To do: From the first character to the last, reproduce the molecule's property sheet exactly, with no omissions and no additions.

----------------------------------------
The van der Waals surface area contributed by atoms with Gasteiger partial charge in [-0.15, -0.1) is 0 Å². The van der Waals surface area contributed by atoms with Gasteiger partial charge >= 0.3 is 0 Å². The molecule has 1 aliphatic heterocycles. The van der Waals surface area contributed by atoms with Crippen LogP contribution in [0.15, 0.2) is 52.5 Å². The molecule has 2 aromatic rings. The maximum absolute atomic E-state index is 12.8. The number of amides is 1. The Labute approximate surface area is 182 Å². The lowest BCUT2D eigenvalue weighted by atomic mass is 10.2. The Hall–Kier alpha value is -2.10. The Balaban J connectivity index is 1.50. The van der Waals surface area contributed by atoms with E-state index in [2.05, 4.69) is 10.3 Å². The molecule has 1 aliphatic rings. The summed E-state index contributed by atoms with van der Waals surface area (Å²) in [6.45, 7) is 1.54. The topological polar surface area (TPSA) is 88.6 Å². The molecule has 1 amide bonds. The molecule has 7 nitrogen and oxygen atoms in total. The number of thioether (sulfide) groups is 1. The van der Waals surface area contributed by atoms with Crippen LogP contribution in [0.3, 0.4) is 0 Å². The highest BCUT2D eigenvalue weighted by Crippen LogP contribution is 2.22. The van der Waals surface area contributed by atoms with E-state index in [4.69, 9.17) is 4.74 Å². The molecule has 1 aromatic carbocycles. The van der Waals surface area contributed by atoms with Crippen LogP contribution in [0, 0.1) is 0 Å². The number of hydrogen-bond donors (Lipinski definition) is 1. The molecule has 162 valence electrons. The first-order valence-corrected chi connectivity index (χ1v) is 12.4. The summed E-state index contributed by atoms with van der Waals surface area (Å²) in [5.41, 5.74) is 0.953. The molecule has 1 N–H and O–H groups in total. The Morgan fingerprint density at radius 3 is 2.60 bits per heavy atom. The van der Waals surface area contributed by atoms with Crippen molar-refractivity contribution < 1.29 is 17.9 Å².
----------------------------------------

The van der Waals surface area contributed by atoms with Gasteiger partial charge in [-0.15, -0.1) is 0 Å². The van der Waals surface area contributed by atoms with Gasteiger partial charge >= 0.3 is 0 Å². The molecule has 1 aliphatic heterocycles. The van der Waals surface area contributed by atoms with Crippen LogP contribution in [0.15, 0.2) is 52.5 Å². The molecule has 2 aromatic rings. The maximum absolute atomic E-state index is 12.8. The number of amides is 1. The Labute approximate surface area is 182 Å². The lowest BCUT2D eigenvalue weighted by atomic mass is 10.2. The Hall–Kier alpha value is -2.10. The Balaban J connectivity index is 1.50. The van der Waals surface area contributed by atoms with E-state index in [2.05, 4.69) is 10.3 Å². The molecule has 1 aliphatic rings. The summed E-state index contributed by atoms with van der Waals surface area (Å²) in [6.45, 7) is 1.54. The topological polar surface area (TPSA) is 88.6 Å². The molecule has 1 amide bonds. The molecule has 7 nitrogen and oxygen atoms in total. The number of thioether (sulfide) groups is 1. The van der Waals surface area contributed by atoms with Crippen LogP contribution in [0.3, 0.4) is 0 Å². The highest BCUT2D eigenvalue weighted by Crippen LogP contribution is 2.22. The van der Waals surface area contributed by atoms with E-state index in [4.69, 9.17) is 4.74 Å². The molecule has 1 aromatic carbocycles. The van der Waals surface area contributed by atoms with Crippen LogP contribution in [0, 0.1) is 0 Å². The number of hydrogen-bond donors (Lipinski definition) is 1. The molecule has 162 valence electrons. The first-order valence-corrected chi connectivity index (χ1v) is 12.4. The summed E-state index contributed by atoms with van der Waals surface area (Å²) in [5.41, 5.74) is 0.953. The molecule has 1 N–H and O–H groups in total. The Morgan fingerprint density at radius 3 is 2.60 bits per heavy atom. The van der Waals surface area contributed by atoms with Crippen molar-refractivity contribution < 1.29 is 17.9 Å².